Hearing Solutions - Yukon, OK

Adult woman suffering from hearing loss after having chemotherapy treatments discussing symptoms with her doctor.

Dealing with cancer is terrible. Patients have to go through a very tough time and some of the side effects of chemotherapy are frequently disregarded. But it’s essential to remember that, for a great many cancer patients, there will be life after your disease. And you want that life to be as full and prosperous as possible.

This means it’s important to speak with your care team about minimizing and managing side effects caused by your treatment. By discussing possible hearing loss, tinnitus, or balance issues that might arise from chemotherapy, for example, you’ll be better prepared for what comes next, and be in a better position to completely enjoy life after cancer.

Available cancer treatments

Cancer treatment has progressed significantly in the past 20 years. There are even some vaccines that can prevent the development of certain cancers in the first place! But in general, doctors will use one or more of three different ways to battle this disease: radiation, chemotherapy, and surgery.

There are distinctive drawbacks and strengths to each of these, and sometimes, they’re used together. Your care team will use your diagnosis and prognosis to determine the best course of treatment.

Do hearing and balance issues come with all cancer treatments? Usually, these side effects only accompany chemotherapy, but each patient is different.

Chemotherapy – what is it?

Chemotherapy destroys cancer cells with a blend of strong chemicals. For a wide variety of cancers, chemotherapy is the main course of treatment because of its very successful track record. But chemotherapy can create some really uncomfortable side effects because these chemicals are so strong. Those side effects can include:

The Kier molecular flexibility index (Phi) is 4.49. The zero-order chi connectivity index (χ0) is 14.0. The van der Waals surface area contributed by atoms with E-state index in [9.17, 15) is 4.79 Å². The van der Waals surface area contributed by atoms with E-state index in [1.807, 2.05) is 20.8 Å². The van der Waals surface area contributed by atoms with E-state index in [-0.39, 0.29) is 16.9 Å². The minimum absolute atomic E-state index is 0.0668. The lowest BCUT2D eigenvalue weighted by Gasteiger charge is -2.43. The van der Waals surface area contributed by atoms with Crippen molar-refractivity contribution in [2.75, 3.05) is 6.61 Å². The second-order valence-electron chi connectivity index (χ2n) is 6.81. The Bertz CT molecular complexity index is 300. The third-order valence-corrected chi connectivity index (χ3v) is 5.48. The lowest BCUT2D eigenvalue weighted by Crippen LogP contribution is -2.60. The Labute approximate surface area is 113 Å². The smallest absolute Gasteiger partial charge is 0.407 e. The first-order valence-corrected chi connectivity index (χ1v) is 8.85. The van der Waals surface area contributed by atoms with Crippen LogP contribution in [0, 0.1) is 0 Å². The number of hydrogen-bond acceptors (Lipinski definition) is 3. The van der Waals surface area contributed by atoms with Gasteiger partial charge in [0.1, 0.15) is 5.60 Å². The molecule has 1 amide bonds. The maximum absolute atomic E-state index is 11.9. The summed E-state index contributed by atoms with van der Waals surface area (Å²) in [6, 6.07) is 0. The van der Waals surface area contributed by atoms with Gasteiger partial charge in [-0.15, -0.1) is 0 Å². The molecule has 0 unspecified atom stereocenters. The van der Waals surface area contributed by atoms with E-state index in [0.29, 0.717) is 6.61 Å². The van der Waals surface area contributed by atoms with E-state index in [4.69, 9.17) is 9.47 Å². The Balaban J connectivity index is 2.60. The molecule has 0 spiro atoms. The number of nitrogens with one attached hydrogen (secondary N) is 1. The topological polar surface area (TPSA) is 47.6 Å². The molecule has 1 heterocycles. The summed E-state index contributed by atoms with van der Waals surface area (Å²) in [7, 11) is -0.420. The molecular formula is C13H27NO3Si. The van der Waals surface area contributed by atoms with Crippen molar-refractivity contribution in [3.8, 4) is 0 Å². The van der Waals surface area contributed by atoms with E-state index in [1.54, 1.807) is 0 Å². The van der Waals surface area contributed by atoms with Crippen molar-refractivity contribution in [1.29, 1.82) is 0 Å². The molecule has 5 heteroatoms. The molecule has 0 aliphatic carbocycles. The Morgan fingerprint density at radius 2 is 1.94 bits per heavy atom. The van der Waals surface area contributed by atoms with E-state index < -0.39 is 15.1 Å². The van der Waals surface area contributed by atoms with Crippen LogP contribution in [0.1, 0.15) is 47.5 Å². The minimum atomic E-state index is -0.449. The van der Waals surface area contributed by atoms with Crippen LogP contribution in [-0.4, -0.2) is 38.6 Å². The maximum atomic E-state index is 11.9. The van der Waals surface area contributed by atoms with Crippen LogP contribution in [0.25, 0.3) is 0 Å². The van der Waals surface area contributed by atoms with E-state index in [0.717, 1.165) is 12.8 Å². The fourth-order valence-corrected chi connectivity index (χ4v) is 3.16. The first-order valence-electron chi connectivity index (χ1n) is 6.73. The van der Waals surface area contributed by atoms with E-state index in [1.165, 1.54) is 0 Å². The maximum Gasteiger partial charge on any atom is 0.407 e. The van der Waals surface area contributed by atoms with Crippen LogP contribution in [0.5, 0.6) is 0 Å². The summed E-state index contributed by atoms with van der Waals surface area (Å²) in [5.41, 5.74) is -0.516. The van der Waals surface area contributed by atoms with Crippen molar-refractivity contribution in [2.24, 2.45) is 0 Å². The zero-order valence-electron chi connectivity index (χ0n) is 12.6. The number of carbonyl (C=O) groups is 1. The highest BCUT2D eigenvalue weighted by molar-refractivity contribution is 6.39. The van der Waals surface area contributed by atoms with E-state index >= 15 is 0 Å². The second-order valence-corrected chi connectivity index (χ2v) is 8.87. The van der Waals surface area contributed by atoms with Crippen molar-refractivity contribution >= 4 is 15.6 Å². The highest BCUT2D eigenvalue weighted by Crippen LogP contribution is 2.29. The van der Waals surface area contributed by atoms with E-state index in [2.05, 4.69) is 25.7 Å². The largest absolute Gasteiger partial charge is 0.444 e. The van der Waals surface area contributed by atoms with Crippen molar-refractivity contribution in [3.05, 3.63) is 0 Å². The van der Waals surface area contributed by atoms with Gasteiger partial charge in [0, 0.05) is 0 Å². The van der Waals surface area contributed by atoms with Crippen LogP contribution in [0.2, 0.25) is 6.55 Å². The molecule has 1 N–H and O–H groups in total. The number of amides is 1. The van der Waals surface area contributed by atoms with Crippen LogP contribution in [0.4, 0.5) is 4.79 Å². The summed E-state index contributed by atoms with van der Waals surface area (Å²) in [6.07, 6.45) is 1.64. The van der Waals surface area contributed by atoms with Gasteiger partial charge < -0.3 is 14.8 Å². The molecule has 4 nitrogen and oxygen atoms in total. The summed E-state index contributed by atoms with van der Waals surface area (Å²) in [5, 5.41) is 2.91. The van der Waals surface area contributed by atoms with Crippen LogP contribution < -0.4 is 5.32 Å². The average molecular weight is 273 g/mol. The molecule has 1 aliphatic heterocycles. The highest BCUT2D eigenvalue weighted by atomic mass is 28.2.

• Hair loss (including your nose hairs)
  • Loss of hearing
  • Vomiting
  • Mouth sores
  • Nausea
  • Tiredness and fatigue

Side effects of chemotherapy often differ from person to person. Side effects might also change depending on the specific combination of chemicals used. Most people are pretty well aware of some of these symptoms, like hair loss for instance. But not so many individuals are aware of chemotherapy induced hearing loss.

Can hearing loss be caused by chemotherapy?

Hearing loss isn’t the most well recognized chemotherapy side effect. But hearing loss can be a real side effect of chemotherapy. Is hearing loss from chemo permanent? In many cases, yes.

So is there a specific type of chemo that is more likely to result in hearing loss? Platinum-based chemical protocols (also called cisplatin-based chemotherapy) are more typically responsible for hearing loss side effects. These types of therapies are most commonly used to treat head, neck, and gynecological cancers, but they can be used on other cancers too.

Scientists believe that platinum-based chemotherapy chemicals attack and damage the little fragile stereocilia in the ears, but the precise cause-and-effect relationship is still not clear. Over time, this can cause hearing loss, and that hearing loss is usually permanent.

Hearing loss is something you want to keep your eye on, even when you’re battling cancer